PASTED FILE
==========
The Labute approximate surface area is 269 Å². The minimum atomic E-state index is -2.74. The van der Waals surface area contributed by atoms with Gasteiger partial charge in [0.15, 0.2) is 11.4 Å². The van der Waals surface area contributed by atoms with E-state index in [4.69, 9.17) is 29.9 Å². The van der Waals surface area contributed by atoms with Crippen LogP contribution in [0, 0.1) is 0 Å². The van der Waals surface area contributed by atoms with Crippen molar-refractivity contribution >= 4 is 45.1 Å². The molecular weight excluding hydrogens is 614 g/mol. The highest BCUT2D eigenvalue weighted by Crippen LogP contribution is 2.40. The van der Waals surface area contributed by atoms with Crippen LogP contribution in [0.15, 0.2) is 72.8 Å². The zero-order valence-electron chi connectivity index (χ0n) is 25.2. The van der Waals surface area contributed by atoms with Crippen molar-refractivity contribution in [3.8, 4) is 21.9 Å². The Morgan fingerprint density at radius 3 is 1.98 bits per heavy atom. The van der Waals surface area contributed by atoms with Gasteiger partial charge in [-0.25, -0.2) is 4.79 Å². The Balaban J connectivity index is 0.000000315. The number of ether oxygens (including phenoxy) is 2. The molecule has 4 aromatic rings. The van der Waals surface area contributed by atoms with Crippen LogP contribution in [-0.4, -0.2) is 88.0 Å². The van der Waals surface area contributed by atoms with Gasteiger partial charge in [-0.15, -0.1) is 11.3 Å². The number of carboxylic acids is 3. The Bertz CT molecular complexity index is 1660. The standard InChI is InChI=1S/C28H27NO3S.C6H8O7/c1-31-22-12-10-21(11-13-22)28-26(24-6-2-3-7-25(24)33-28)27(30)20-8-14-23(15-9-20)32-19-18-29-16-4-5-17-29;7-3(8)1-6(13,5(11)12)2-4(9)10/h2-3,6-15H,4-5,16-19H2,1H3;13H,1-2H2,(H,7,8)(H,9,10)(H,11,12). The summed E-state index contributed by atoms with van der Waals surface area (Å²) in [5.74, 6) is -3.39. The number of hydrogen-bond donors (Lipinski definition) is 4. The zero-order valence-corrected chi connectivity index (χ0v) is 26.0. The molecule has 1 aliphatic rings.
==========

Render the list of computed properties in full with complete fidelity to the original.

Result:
The Labute approximate surface area is 269 Å². The minimum atomic E-state index is -2.74. The van der Waals surface area contributed by atoms with Gasteiger partial charge in [0.15, 0.2) is 11.4 Å². The van der Waals surface area contributed by atoms with E-state index in [4.69, 9.17) is 29.9 Å². The van der Waals surface area contributed by atoms with Crippen LogP contribution in [0, 0.1) is 0 Å². The van der Waals surface area contributed by atoms with Crippen molar-refractivity contribution >= 4 is 45.1 Å². The molecular weight excluding hydrogens is 614 g/mol. The highest BCUT2D eigenvalue weighted by Crippen LogP contribution is 2.40. The van der Waals surface area contributed by atoms with Crippen LogP contribution in [0.15, 0.2) is 72.8 Å². The zero-order valence-electron chi connectivity index (χ0n) is 25.2. The van der Waals surface area contributed by atoms with Crippen molar-refractivity contribution in [3.8, 4) is 21.9 Å². The Morgan fingerprint density at radius 3 is 1.98 bits per heavy atom. The van der Waals surface area contributed by atoms with Gasteiger partial charge in [-0.25, -0.2) is 4.79 Å². The Balaban J connectivity index is 0.000000315. The number of ether oxygens (including phenoxy) is 2. The molecule has 4 aromatic rings. The van der Waals surface area contributed by atoms with Crippen LogP contribution in [-0.4, -0.2) is 88.0 Å². The van der Waals surface area contributed by atoms with Gasteiger partial charge in [-0.15, -0.1) is 11.3 Å². The number of carboxylic acids is 3. The Bertz CT molecular complexity index is 1660. The standard InChI is InChI=1S/C28H27NO3S.C6H8O7/c1-31-22-12-10-21(11-13-22)28-26(24-6-2-3-7-25(24)33-28)27(30)20-8-14-23(15-9-20)32-19-18-29-16-4-5-17-29;7-3(8)1-6(13,5(11)12)2-4(9)10/h2-3,6-15H,4-5,16-19H2,1H3;13H,1-2H2,(H,7,8)(H,9,10)(H,11,12). The summed E-state index contributed by atoms with van der Waals surface area (Å²) in [5.74, 6) is -3.39. The number of hydrogen-bond donors (Lipinski definition) is 4. The zero-order valence-corrected chi connectivity index (χ0v) is 26.0. The molecule has 1 aliphatic rings.